If you’re interested in calorie burning value at the margins, stand more and sit less. We’ve discussed how to improve posture, but it’s time to advocate for standing while we work.
There is actual science to support the fact that standing burns more calories than sitting. From Keith Barr, Ph.D, a renowned scientist in the emerging field of molecular exercise physiology:
Every hour I stand it burns 100 calories. That’s equal to running 6 miles by the end of the day.
With all due respect to Keith, the run and the stand may be equal in energy expenditure, but don’t opt for the latter over the former. Objectively, however, standing while you work for some portion of your day makes a ton of sense if the ultimate goal is to be more efficient with our days and time. We can’t always get to the gym or get our workout in at all. If you buy into the calories in, calories out theory, it makes sense to burn them while increasing productivity.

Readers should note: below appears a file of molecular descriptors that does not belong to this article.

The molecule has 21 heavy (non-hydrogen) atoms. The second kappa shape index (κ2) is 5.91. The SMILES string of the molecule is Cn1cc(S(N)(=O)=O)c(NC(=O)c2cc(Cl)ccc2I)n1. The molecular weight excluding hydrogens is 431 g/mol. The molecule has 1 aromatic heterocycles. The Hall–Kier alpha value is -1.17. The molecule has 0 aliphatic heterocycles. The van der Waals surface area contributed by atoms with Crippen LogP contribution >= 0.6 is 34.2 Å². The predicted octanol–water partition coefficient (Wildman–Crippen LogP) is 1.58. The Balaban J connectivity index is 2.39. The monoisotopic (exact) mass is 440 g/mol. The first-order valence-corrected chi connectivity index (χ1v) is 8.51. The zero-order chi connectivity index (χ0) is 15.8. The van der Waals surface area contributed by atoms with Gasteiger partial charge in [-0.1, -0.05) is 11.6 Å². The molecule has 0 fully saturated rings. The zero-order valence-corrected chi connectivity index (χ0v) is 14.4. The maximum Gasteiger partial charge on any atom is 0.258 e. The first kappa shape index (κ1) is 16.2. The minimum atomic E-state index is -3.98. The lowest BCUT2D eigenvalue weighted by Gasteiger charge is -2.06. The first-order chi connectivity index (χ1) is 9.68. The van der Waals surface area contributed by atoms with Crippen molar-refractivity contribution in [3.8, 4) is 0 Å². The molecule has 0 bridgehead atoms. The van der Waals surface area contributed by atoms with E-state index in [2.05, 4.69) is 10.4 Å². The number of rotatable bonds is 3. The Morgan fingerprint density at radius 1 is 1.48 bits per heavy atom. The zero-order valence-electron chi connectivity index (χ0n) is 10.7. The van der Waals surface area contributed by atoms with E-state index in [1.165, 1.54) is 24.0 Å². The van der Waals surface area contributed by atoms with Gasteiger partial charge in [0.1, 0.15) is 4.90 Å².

Standing while we work is a significant step up (see?) from being hunched over a computer. We can be even more resourceful with our efforts to burn calories while working. Next time you’re about to sit down in a conference room, suggest to your co-workers that you have the meeting outside while taking a walk. I’m not a sitter by nature. I prefer movement in general. Some of my most creative and inspired thoughts have come while walking. Improving my fitness and productivity with a leisurely stroll in the open air sounds ideal.
Now, I understand that this is a more difficult concept to implement. It can be a challenge because we don’t have access to our computers and files for reference on a walk, obviously. This makes it more difficult to be productive when information is immediately necessary. The limitations remind me why I don’t ride my motorcycle anymore. The two wheeled machine limits my ability to have conversations and work during commutes. However, there is a lot of value to the concept when you can make it work for you.
Work can engulf us. It’s our responsibility to find ways to make it more sensical.